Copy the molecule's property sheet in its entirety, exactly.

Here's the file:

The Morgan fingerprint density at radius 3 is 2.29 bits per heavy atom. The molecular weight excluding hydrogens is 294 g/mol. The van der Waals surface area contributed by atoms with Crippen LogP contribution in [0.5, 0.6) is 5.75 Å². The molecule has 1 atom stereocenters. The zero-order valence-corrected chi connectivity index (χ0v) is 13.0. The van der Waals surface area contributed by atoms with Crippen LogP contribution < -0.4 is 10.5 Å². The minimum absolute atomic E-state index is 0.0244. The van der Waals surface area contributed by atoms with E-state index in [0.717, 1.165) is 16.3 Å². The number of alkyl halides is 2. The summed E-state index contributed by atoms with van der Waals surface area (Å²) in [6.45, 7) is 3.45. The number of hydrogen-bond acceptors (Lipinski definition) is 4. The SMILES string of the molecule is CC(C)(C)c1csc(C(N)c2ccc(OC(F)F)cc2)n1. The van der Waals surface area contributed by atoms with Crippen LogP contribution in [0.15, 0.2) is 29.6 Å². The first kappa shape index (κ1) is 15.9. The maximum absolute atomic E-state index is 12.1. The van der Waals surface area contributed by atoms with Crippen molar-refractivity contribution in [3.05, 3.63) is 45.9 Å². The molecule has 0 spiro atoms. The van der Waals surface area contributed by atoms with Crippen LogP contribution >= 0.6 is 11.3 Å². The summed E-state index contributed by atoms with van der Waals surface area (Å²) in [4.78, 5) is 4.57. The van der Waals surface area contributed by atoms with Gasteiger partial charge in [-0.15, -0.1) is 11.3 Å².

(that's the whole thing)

The Morgan fingerprint density at radius 3 is 2.29 bits per heavy atom. The molecular weight excluding hydrogens is 294 g/mol. The van der Waals surface area contributed by atoms with Crippen LogP contribution in [0.5, 0.6) is 5.75 Å². The molecule has 1 atom stereocenters. The zero-order valence-corrected chi connectivity index (χ0v) is 13.0. The van der Waals surface area contributed by atoms with Crippen LogP contribution < -0.4 is 10.5 Å². The minimum absolute atomic E-state index is 0.0244. The van der Waals surface area contributed by atoms with E-state index in [0.717, 1.165) is 16.3 Å². The number of alkyl halides is 2. The summed E-state index contributed by atoms with van der Waals surface area (Å²) in [6.45, 7) is 3.45. The number of hydrogen-bond acceptors (Lipinski definition) is 4. The SMILES string of the molecule is CC(C)(C)c1csc(C(N)c2ccc(OC(F)F)cc2)n1. The van der Waals surface area contributed by atoms with Crippen LogP contribution in [0.15, 0.2) is 29.6 Å². The first kappa shape index (κ1) is 15.9. The maximum absolute atomic E-state index is 12.1. The van der Waals surface area contributed by atoms with Crippen molar-refractivity contribution in [3.05, 3.63) is 45.9 Å². The molecule has 0 spiro atoms. The van der Waals surface area contributed by atoms with Crippen LogP contribution >= 0.6 is 11.3 Å². The summed E-state index contributed by atoms with van der Waals surface area (Å²) in [4.78, 5) is 4.57. The van der Waals surface area contributed by atoms with Gasteiger partial charge in [-0.15, -0.1) is 11.3 Å².